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The journalistic perils and promise of the next big theory

The journalistic perils and promise of the next big theory

Picture of Ryan White

A recent study found that inner-city kids suffered from higher rates of food allergies than their peers. It’s an interesting but incremental finding that builds on earlier research that found that inner-city kids have above-average rates of asthma and environmental allergies.

But it was a detail buried near the bottom of the study’s news release that caught my interest:

Children living in houses with higher levels of endotoxin, a molecule released by certain types of bacteria, were less likely to have a food allergy. This latter finding, the investigators say, is consistent with the so-called hygiene hypothesis, which suggests that early-life exposure to certain microbes can play a protective role against asthma and allergies.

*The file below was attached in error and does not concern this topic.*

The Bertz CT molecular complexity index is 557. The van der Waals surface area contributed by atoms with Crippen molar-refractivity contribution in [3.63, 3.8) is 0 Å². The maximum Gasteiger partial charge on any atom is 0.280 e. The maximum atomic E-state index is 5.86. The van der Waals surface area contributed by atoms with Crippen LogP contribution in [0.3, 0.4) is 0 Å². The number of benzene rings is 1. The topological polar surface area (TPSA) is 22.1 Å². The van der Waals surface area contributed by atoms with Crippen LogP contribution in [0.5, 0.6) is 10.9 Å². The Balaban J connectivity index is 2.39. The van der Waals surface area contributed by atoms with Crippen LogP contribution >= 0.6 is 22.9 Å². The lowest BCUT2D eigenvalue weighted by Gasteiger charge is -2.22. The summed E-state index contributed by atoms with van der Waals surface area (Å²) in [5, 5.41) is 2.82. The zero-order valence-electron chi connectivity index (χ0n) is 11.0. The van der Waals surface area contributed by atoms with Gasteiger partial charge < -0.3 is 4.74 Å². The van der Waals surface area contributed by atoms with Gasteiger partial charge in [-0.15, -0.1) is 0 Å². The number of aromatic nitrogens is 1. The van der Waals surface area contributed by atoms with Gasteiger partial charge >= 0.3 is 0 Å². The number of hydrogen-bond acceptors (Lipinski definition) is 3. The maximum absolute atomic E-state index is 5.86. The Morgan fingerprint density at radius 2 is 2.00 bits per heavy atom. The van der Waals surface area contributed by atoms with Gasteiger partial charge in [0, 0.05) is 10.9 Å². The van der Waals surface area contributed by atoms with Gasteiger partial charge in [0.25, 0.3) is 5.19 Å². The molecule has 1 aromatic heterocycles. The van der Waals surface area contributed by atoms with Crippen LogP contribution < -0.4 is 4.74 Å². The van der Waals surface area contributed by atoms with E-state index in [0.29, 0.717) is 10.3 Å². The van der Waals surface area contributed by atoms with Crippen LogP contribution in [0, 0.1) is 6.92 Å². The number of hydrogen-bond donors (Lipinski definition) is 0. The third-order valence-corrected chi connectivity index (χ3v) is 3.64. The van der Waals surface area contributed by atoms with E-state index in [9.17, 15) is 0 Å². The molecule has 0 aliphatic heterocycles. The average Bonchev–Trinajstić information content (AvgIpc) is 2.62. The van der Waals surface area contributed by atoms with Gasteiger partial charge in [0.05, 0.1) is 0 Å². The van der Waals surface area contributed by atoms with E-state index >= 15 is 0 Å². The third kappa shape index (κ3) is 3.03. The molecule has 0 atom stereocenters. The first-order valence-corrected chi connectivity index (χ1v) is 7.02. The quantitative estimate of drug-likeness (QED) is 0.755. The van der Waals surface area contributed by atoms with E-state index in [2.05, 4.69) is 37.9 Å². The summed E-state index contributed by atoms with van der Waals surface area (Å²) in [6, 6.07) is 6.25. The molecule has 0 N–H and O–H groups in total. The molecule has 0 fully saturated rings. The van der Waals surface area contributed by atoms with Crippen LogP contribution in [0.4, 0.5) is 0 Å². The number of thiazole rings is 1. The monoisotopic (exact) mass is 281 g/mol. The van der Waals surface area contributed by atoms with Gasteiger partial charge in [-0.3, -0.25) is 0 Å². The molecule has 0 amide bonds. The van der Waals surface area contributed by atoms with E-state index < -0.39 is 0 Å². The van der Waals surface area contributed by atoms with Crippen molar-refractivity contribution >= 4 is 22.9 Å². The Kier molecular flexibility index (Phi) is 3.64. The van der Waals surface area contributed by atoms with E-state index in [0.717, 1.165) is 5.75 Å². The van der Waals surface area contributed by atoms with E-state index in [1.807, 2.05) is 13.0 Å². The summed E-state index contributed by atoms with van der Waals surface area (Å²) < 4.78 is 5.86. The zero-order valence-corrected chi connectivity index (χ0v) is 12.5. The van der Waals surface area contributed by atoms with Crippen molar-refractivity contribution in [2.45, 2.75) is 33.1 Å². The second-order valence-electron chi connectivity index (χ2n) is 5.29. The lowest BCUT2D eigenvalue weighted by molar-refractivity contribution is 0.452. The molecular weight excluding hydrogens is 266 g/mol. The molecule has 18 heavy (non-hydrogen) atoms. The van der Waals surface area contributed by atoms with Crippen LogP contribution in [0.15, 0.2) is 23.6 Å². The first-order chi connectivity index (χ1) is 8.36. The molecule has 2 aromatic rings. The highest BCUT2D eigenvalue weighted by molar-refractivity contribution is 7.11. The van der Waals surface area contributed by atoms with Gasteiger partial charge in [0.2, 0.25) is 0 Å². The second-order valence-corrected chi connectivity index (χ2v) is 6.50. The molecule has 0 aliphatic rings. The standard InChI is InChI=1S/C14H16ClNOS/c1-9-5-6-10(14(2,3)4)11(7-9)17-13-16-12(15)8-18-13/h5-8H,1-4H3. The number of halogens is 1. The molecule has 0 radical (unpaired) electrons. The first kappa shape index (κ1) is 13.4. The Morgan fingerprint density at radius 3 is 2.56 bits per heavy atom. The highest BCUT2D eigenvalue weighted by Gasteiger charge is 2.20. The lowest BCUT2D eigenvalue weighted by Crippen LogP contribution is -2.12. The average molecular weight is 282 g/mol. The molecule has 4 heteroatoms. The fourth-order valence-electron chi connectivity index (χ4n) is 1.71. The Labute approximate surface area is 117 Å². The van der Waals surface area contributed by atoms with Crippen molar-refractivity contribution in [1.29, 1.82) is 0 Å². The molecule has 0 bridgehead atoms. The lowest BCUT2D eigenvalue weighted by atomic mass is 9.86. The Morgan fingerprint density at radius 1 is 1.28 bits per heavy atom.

So did that bacterial exposure over time somehow inoculate some of these kids’ immune systems against food allergies? Fascinating!

If you do much health reporting, you’ll probably have noticed that mention of the “hygiene hypothesis” has become increasingly common in recent years, as talk of the “microbiome” and “beneficial bacteria” rapidly gains media share. Call it the “microbial turn” in thinking about the forces that promote or erode good health. The hygiene hypothesis itself has been bandied about as a possible explanation for everything from allergies to asthma to autoimmune disorders.

But what is the hygiene hypothesis? And how do we report on such working “hypotheses” without overleaping the evidence?